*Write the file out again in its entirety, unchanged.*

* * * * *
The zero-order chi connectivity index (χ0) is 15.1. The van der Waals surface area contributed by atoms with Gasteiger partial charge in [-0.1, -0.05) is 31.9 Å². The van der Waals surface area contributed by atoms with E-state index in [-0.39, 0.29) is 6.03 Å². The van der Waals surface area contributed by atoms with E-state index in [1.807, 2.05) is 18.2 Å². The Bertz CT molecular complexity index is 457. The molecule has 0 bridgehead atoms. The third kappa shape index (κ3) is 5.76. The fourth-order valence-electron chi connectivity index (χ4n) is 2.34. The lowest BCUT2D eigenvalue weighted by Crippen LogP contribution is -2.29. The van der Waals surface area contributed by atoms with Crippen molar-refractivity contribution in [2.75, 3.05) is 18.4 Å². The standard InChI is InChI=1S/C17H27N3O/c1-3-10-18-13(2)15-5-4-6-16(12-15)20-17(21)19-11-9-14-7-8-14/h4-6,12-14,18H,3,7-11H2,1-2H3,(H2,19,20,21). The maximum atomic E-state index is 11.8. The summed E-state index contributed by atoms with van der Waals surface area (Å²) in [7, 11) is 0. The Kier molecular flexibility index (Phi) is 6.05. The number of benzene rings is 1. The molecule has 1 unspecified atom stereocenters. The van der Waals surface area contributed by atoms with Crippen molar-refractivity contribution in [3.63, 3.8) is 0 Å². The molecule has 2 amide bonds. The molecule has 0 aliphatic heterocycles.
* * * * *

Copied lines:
The zero-order chi connectivity index (χ0) is 15.1. The van der Waals surface area contributed by atoms with Gasteiger partial charge in [-0.1, -0.05) is 31.9 Å². The van der Waals surface area contributed by atoms with E-state index in [-0.39, 0.29) is 6.03 Å². The van der Waals surface area contributed by atoms with E-state index in [1.807, 2.05) is 18.2 Å². The Bertz CT molecular complexity index is 457. The molecule has 0 bridgehead atoms. The third kappa shape index (κ3) is 5.76. The fourth-order valence-electron chi connectivity index (χ4n) is 2.34. The lowest BCUT2D eigenvalue weighted by Crippen LogP contribution is -2.29. The van der Waals surface area contributed by atoms with Crippen molar-refractivity contribution in [2.75, 3.05) is 18.4 Å². The standard InChI is InChI=1S/C17H27N3O/c1-3-10-18-13(2)15-5-4-6-16(12-15)20-17(21)19-11-9-14-7-8-14/h4-6,12-14,18H,3,7-11H2,1-2H3,(H2,19,20,21). The maximum atomic E-state index is 11.8. The summed E-state index contributed by atoms with van der Waals surface area (Å²) in [7, 11) is 0. The Kier molecular flexibility index (Phi) is 6.05. The number of benzene rings is 1. The molecule has 1 unspecified atom stereocenters. The van der Waals surface area contributed by atoms with Crippen molar-refractivity contribution in [3.63, 3.8) is 0 Å². The molecule has 2 amide bonds. The molecule has 0 aliphatic heterocycles.